What Are Non-Marquee Sports?

Most of the time when you hear people talking about sports bets they’re talking about betting on the NFL, NBA, NHL, or MLB. The word marquee refers to the big sign above theater entrances, where you see the name of the band or show. We call the four major US leagues “marquee sports” because they’re the feature presentation. They’re headlining the show.

What’s considered a marquee sport depends on which part of the world you’re in. Internationally it might be soccer, cricket or rugby. In North America, it’s the four major sports leagues we mentioned before.

Non-marquee sports refer to the less popular leagues in North America and around the world, whether it’s golf, tennis, car racing, or even e-sports. In terms of betting action, sports like this are way less popular than the big four. But just because a sport or league is less popular than another doesn’t mean there aren’t great gambling opportunities.

As online sports gambling has evolved and gained popularity, it’s now standard for sportsbooks to offer lines on tons of the less popular non-marquee sports. In the next sections, we’ll take a closer look at non-marquee sports and how to profitably bet on them. And if you’d rather bet on mobile, then take a look at the best betting apps on the market.

Advantage of Betting on Non-Marquee Sports

The issue that sportsbooks have with setting so many lines across so many different sports is that they run the risk of spreading themselves thin in terms of staying up to date on the latest news and spending the time required to create dead-on accurate lines. Whether it’s moneylines, point spreads, or over/unders, the less time the oddsmakers spend setting lines, the less accurate they’re going to be.

Oddsmakers have to dedicate the majority of their time to the big leagues because they represent such a big part of the book’s business. That often leaves the smaller leagues and less popular sports far less scrutinized.

  1. Do early research and hunt for lines that haven’t adjusted to recent news. One main advantage of betting on non-marquee sports is you can find lines where it’s clear the bookmakers are not as up to date as they would be for NFL news, for example.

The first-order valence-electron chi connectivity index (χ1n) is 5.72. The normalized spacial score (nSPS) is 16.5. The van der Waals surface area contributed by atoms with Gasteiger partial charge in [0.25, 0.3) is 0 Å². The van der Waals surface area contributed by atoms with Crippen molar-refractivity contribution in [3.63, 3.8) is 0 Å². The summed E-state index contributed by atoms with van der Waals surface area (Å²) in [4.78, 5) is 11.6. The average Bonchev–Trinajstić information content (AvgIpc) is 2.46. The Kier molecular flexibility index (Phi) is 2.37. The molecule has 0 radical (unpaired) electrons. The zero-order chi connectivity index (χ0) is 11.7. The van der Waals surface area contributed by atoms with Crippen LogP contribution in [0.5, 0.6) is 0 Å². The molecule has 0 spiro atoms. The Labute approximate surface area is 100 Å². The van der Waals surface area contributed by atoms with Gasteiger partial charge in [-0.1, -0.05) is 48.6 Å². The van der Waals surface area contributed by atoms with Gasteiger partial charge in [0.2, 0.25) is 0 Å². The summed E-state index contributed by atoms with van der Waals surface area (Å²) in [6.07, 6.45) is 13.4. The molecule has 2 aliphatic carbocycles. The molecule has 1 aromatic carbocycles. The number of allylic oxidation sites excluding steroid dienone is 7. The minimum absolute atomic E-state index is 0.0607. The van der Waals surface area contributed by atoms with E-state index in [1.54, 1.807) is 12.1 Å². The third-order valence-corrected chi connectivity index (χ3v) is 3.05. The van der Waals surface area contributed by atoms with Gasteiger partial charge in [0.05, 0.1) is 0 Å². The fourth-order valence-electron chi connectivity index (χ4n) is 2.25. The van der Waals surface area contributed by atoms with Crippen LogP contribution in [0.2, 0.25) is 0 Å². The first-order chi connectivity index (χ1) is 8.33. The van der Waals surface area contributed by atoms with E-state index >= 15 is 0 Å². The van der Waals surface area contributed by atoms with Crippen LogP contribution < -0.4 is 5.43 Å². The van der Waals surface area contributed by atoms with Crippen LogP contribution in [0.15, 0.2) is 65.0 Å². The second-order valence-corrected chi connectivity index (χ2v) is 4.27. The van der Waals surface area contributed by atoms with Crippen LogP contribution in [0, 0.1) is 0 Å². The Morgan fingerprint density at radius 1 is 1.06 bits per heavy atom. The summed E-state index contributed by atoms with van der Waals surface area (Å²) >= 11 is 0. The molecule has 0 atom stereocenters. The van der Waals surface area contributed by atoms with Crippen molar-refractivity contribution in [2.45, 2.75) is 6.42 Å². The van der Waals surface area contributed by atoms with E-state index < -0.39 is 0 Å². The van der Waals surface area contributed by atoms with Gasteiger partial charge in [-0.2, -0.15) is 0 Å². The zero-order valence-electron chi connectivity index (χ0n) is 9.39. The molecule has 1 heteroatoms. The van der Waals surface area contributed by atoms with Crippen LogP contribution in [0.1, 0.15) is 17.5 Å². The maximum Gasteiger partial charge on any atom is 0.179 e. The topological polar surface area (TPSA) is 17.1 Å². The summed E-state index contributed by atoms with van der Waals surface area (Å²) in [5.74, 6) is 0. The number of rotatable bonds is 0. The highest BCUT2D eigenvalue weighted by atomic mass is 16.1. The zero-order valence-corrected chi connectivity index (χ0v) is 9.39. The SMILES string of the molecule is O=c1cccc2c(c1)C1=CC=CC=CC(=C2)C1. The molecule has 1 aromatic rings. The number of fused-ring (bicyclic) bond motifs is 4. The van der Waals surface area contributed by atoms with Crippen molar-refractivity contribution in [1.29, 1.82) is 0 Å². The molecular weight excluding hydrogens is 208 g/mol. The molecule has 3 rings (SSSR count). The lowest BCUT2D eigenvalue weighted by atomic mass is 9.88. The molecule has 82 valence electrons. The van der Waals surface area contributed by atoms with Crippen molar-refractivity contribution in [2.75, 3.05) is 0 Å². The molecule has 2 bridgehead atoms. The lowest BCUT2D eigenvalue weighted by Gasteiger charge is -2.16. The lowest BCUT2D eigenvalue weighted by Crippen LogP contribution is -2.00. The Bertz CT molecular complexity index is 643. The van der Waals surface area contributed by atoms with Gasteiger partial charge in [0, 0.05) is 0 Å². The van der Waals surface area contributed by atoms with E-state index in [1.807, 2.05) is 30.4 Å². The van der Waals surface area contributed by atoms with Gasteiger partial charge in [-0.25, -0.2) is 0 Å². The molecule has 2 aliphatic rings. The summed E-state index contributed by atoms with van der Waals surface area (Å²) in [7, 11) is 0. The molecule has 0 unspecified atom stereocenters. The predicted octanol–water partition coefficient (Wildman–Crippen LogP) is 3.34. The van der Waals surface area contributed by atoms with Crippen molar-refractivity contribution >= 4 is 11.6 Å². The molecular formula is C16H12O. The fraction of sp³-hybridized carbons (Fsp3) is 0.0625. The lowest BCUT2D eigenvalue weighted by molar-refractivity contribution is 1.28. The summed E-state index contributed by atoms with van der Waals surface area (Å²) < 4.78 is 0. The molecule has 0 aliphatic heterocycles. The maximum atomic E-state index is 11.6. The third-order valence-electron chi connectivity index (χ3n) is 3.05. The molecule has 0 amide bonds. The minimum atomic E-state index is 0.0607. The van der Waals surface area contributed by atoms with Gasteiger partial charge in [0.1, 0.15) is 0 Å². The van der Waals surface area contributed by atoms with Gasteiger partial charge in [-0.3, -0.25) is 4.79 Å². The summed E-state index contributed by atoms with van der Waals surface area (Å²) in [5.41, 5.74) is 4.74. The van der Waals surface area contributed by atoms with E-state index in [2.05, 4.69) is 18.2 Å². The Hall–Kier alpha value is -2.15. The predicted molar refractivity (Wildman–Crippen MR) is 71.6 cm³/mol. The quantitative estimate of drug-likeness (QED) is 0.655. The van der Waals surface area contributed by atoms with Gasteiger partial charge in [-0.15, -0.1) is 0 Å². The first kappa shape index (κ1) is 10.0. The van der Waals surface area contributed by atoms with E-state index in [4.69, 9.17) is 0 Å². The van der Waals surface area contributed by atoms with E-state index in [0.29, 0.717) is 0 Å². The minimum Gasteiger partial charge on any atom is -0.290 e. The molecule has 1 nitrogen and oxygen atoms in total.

2. When odds and lines move in marquee sports it is often based on a majority of the public betting big on an over-hyped favorite. Generally speaking, when the public moves a line it is not based on smart money. With smaller leagues, if you see a line shifting it is more often from smart bettors who have found an edge overlooked by the sportsbook. This is a good chance to follow the smart money and make a smart bet.
  3. There are many cases of oddsmakers missing out on vital news for non-marquee games because the stories aren’t reported in the mainstream media and you will only know if you follow a particular team closely via their website, Twitter, Facebook, etc. If you notice something significant before the house does you can get an edge.
  4. Record the lines throughout the year and see if you notice trends in the oddsmakers’ lines. Take a game by game measure of how they set their money line, point spreads, and point totals. Are you noticing any mistakes or exaggerated lines? Are you noticing patterns or redundancies? If so you can exploit it to make a profit. They may just be relying on averages and ignoring important events within the league.
  5. If you are an avid fan of a smaller league, make sure to track the statistics closely but do so for many teams, not just your favorite. Sometimes the oddsmakers will base all of their lines on historical trends but will miss out on current affairs that alter the end results.

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